In 1968, George Romero changed horror film history. Inspired by Richard Matheson’s gripping novel, I Am Legend, the independent filmmaker from Pittsburgh envisioned a trilogy of films depicting a chaotic world where the recently dead are reanimated and viciously attack the living. Also known as Anubis (the Egyptian God of the Dead), Romero’s “dead trilogy” presents the irremediable collapse of authority and order.
The initial film of the series, Night of the Living Dead (1968) takes place during the first night the dead come back to life. Dawn of the Dead (1979) happens a few weeks later, during the last stages of social collapse. Finally, Day of the Dead (1985) shows the beginnings of a new world, where survivors learn to domesticate the zombies. Though they tell a single story, the films are quite different. Romero has said that each mirrors the cultural and political climate of the decade in which it was made, including critiques of racism, the Vietnam War, military and family institutions, and consumer society.
Dawn of the Dead
David Emge, Ken Foree, Scott H. Reiniger, Gaylen Ross
US DVD: 9 Mar 2004
Timed to coincide with March’s theatrical release of Zach Snyder’s remake, Romero’s Dawn is now available on DVD from Anchor Bay Entertainment. It begins at a Philadelphia TV studio engulfed in chaos. A scientist appears on screen, presenting the basic facts of the nightmarish world originally depicted in Night of the Living Dead: the dead are coming back to life to feed on the living, and they can only be “killed” by destroying their brains. When a producer insists on airing a list of inoperative rescue stations, technician Fran (Gaylen Ross) confronts him. Rather than fight this particular good fight, her pilot boyfriend, Steven (David Emge), thinks they should flee the city in the TV station’s news helicopter.
Like most of Romero’s films, this one doesn’t concern itself with how the crisis originated, but instead focuses on the collapse of social structures brought on by human stubbornness, selfishness, and greed. The living humans repeatedly appear more brutal than the zombies. When the Hispanic inhabitants of a tenement building protest the government’s disposal of their dead loved ones, the military raids the building, killing the protestors.
At the time of the raid, SWAT trooper Roger (Scott H. Reiniger) invites his colleague Peter (Ken Foree) to run away with him and his friends, Fran and Steven. Their helicopter escape shows how the zombie menace has spread across the state, and how overconfident members of the National Guard and the National Rifle Association use the crisis as an excuse to have BBQs and zombie-hunting competitions.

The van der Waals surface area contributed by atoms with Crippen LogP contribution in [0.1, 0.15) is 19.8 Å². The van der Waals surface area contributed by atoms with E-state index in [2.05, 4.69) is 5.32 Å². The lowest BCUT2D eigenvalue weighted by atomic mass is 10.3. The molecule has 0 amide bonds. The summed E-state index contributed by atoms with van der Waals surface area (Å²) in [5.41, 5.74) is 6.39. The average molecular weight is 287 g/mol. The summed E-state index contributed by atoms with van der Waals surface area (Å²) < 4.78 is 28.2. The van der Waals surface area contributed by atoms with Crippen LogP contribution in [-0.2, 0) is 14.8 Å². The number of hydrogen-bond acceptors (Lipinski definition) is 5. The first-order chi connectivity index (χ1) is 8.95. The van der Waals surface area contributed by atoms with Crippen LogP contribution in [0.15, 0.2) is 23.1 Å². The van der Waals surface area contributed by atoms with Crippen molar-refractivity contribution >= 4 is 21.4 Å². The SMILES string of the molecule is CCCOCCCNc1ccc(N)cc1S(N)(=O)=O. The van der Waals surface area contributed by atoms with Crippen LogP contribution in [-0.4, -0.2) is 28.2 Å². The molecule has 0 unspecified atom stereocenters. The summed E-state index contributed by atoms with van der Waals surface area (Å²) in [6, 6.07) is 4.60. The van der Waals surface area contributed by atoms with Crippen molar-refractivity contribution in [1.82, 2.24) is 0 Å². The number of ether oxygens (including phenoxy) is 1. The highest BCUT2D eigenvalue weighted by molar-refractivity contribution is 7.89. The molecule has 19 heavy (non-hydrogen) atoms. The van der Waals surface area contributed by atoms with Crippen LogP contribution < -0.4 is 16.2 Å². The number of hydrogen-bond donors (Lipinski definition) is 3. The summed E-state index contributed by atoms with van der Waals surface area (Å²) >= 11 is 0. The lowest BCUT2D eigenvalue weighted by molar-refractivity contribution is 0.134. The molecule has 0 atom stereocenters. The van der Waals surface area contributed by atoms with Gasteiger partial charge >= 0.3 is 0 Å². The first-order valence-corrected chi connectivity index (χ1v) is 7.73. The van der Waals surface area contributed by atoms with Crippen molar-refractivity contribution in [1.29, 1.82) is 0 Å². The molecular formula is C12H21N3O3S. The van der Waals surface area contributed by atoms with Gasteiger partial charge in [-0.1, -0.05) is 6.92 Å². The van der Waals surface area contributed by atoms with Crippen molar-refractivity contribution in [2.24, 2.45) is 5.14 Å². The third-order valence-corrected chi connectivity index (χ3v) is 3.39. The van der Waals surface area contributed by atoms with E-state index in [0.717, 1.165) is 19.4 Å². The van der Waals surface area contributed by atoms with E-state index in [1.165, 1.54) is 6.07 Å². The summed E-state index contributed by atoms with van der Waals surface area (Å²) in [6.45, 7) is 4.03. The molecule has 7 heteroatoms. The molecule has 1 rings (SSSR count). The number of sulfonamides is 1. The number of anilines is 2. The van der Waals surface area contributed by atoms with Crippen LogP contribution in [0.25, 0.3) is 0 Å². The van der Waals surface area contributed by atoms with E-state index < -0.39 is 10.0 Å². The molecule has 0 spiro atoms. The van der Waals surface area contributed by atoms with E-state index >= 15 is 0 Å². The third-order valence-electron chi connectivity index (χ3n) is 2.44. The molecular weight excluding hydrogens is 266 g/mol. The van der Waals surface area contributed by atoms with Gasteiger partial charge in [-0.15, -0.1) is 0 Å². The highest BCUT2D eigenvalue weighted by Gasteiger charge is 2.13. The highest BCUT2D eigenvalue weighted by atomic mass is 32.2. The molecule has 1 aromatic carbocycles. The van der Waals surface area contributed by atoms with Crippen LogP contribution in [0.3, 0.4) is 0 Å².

Their arrogance leaves authorities unable to deal with the crisis seriously. Running short on gas, Steven is forced to land on the roof of a quintessential suburban American symbol, a shopping mall. Tempted by all the products in the stores, the survivors barricade themselves inside the mall and wait for an end to the crisis. At the beginning, this seems a good idea. However, Steven and company fall prey to the temptations of their now extinct consumer society. They take money from the bank, expensive clothing from designer boutiques, and fancy watches from jewelry stores.
From the TV producer who is willing to endanger people for a rating, to the members of the Hispanic ghetto who respect their loved ones even after they become flesh-eating ghouls, to Steven’s desire for worthless luxury items, everyone is willing to kill and die in order to maintain a way of life now rendered meaningless.
Even the living dead can’t abandon habits they had before dying. As Peter explains, the zombies gravitate towards the mall, not because they know there are survivors hiding inside, but because they remember the place as an important part of their lives. The zombies are, of course, the ultimate consumers. They wander aimlessly inside the mall, unaware of each other, resembling the crowds of shoppers we see any day at the mall. As Peter concludes, “They are us.”
From the first frame, the film makes such thematic connections visual. The tv studio’s deep red carpet looks forward to the bloody overkill that will follow. Terrific work by special makeup effects maestro Tom Savini brings to mind the spirit of the colorful 1950s EC horror comic books, and establishes the aesthetics that would become typical of the gore film in later years.
The gruesome aesthetics and complex narrative structure of Dawn of the Dead are underlined in the new, uncut DVD incarnation that features a pristine new transfer of the U.S. theatrical print. Even so, the DVD’s highlight is an insightful audio commentary by Romero and Savini, detailing some of the hurdles they confronted. For example, Romero was only able to film at the mall during the evenings when the shops were closed, and he had to stop shooting during the Christmas season, due to the holiday decorations.
In its emphasis on the tragic effects of human failings, Romero’s film looks beyond Snyder’s latest version, which is, until its closing credits sequence, less bleak. In the new film, humans and monsters are clearly differentiated, and survivors quickly learn to work together in spite of their differences. Ironically, this makes Romero’s Dawn of the Dead look more relevant today. Consider that our current times are characterized by terrorism, wars, financial scandals, and economic and political turmoil. Romero’s apocalyptic vision looks more like prophecy than fiction.
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